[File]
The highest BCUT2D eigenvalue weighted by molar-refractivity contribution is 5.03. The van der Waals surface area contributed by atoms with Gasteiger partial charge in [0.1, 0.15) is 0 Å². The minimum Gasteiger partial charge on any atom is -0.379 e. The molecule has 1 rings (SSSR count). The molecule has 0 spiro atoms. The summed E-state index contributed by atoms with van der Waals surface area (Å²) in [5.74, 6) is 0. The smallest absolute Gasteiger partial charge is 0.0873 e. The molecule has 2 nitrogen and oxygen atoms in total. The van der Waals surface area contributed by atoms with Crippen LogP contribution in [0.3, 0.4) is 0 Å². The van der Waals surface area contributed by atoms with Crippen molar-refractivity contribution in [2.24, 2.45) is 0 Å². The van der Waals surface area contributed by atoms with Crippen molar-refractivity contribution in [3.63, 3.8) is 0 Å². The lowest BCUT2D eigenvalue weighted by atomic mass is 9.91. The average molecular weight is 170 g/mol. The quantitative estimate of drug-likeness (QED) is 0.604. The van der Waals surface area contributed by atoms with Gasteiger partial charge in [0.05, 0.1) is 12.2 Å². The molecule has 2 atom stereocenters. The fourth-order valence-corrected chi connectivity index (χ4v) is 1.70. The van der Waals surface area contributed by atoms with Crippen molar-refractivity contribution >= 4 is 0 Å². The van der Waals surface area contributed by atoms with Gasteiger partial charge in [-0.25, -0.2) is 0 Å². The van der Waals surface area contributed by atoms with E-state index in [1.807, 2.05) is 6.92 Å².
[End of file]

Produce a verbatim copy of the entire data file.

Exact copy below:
The highest BCUT2D eigenvalue weighted by molar-refractivity contribution is 5.03. The van der Waals surface area contributed by atoms with Gasteiger partial charge in [0.1, 0.15) is 0 Å². The minimum Gasteiger partial charge on any atom is -0.379 e. The molecule has 1 rings (SSSR count). The molecule has 0 spiro atoms. The summed E-state index contributed by atoms with van der Waals surface area (Å²) in [5.74, 6) is 0. The smallest absolute Gasteiger partial charge is 0.0873 e. The molecule has 2 nitrogen and oxygen atoms in total. The van der Waals surface area contributed by atoms with Crippen LogP contribution in [0.3, 0.4) is 0 Å². The van der Waals surface area contributed by atoms with Crippen molar-refractivity contribution in [2.24, 2.45) is 0 Å². The van der Waals surface area contributed by atoms with Crippen molar-refractivity contribution in [3.63, 3.8) is 0 Å². The lowest BCUT2D eigenvalue weighted by atomic mass is 9.91. The average molecular weight is 170 g/mol. The quantitative estimate of drug-likeness (QED) is 0.604. The van der Waals surface area contributed by atoms with Gasteiger partial charge in [0.05, 0.1) is 12.2 Å². The molecule has 2 atom stereocenters. The fourth-order valence-corrected chi connectivity index (χ4v) is 1.70. The van der Waals surface area contributed by atoms with Crippen molar-refractivity contribution >= 4 is 0 Å². The van der Waals surface area contributed by atoms with Gasteiger partial charge in [-0.25, -0.2) is 0 Å². The van der Waals surface area contributed by atoms with E-state index in [1.807, 2.05) is 6.92 Å².